Senior Research Fellow, Reuters Institute for the Study of Journalism, University of Oxford
Section 4: News and journalism
- When journalism’s relevance is also on the ballot
- Beyond the horse race: voting process coverage in 2020
- YouTube as a space for news
- 2020 shows the need for institutional news media to make racial justice a core value of journalism
- Newspaper endorsements, presidential fitness and democracy
- Alternative to what? A faltering alternative-as-independent media
- Collaboration, connections, and continuity in media innovation
- Learning from the news in a time of highly polarized media
- Partisan media ecosystems and polarization in the 2020 U.S. election
- The day the music died: turning off the cameras on President Trump
- When worlds collide: contentious politics in a fragmented media regime
- Forecasting the future of election forecasting
- A new horse race begins: the scramble for a post-election narrative
One of the defining moments of the media coverage during the 2020 U.S. presidential election came when several major U.S. TV networks decided to cut away from President Trump’s White House press conference on November 5th.
NBC, ABC, and CBS all cut their feeds mid-way through Trump’s sixteen-minute speech, taking the decision to stop broadcasting it to their viewers because of concerns over baseless claims about election fraud. Other networks, including CNN and Fox, broadcast the whole speech, but reported afterwards that the President had offered no evidence for his accusations.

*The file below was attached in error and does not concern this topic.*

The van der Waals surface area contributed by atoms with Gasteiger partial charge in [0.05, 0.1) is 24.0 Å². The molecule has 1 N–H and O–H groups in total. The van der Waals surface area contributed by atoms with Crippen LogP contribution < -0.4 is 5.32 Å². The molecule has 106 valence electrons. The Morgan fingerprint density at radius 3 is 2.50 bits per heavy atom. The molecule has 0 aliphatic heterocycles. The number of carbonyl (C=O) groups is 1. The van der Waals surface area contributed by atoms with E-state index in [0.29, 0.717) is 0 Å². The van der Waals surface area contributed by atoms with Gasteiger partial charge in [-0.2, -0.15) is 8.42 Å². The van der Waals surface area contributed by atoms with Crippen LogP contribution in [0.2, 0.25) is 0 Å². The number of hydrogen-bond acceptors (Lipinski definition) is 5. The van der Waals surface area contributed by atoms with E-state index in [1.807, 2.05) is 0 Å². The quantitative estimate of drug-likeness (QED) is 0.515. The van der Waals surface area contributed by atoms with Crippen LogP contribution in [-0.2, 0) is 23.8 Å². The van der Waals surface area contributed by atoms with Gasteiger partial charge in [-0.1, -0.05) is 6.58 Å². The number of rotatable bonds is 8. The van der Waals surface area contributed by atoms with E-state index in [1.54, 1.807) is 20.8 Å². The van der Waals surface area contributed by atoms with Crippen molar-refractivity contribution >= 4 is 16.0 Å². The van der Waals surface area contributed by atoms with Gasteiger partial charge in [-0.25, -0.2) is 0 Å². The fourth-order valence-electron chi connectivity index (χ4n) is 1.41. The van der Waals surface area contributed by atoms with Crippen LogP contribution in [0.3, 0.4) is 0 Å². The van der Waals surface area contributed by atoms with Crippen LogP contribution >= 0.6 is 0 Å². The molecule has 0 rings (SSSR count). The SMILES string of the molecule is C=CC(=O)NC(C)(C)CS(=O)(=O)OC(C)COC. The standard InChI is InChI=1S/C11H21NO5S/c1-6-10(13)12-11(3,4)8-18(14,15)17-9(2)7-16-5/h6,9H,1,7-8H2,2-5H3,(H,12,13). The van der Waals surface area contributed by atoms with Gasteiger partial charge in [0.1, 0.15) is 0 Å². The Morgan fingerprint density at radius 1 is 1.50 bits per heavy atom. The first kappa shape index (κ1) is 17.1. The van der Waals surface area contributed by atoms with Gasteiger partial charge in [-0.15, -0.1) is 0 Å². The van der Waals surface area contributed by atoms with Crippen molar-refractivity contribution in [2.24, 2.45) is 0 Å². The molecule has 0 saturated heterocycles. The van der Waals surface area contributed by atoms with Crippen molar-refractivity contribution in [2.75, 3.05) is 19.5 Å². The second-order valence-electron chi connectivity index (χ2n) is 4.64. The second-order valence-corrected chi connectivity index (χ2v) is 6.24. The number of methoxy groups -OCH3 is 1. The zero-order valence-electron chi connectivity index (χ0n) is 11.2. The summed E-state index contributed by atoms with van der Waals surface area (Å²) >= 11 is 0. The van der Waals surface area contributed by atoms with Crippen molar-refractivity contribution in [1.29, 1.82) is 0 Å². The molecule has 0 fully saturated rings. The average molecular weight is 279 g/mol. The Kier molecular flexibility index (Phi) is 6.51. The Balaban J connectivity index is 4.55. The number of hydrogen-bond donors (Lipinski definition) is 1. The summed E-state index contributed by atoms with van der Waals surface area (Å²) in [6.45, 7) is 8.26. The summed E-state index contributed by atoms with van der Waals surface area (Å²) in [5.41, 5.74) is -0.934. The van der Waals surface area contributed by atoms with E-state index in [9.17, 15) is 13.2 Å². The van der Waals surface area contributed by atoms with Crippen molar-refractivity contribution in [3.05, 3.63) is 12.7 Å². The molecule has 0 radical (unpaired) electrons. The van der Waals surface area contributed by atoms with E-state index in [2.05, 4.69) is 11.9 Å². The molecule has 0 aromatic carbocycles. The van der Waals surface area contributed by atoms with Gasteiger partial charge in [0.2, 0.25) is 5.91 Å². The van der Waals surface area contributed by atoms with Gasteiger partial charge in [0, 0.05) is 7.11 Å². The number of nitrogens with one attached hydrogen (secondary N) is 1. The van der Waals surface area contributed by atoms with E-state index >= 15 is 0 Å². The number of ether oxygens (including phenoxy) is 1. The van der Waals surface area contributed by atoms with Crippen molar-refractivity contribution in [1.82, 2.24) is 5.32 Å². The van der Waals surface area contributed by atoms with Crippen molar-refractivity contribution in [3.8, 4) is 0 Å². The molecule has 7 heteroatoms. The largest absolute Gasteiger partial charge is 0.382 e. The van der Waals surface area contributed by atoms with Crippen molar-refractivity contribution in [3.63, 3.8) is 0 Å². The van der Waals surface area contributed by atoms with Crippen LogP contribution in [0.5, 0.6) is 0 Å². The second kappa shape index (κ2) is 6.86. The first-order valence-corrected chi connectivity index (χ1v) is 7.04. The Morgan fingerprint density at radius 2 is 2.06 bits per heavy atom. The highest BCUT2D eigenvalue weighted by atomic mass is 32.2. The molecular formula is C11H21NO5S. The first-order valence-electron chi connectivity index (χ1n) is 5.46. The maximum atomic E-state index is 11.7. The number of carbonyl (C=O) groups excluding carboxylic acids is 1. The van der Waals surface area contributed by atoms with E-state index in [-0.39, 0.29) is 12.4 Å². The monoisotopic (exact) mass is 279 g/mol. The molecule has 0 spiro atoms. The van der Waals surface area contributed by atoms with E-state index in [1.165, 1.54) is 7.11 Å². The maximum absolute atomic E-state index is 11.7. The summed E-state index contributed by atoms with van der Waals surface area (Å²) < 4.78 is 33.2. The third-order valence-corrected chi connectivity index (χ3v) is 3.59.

Some observers have applauded the decision to cut away, heralding it as the moment when news organisations finally worked out how to deal with false and misleading claims from politicians.
But what do news audiences think about ‘cutting away’ from news that could contain misinformation?
Before turning to that, we should note that the decision made by some networks to cut away was unusual, and so were the circumstances surrounding it. The stakes were extremely high, journalists suspected in advance that the speech would be used to question the legitimacy of yet-to-be-counted votes, and the President, it seemed, would not be the president for much longer, rendering him somewhat less newsworthy and less powerful. And, last but not least, journalists were covering someone who—according to fact-checkers at the Washington Post—had made over 22,000 false or misleading claims since January 2017.
But this situation is not typical of much day-to-day political reporting. The circumstances are rarely as clear-cut or as heightened, journalists can be caught off guard by what politicians say, real time fact-checking is very difficult, and completely ignoring important politicians cannot always be justified.
Rather, when reporting on statements from politicians that could be false, journalists often face a difficult choice between some version of: (i) prominently reporting what they say because it is important for the public to know that they said it, or (ii) not emphasising what they say because it would give them unwarranted attention.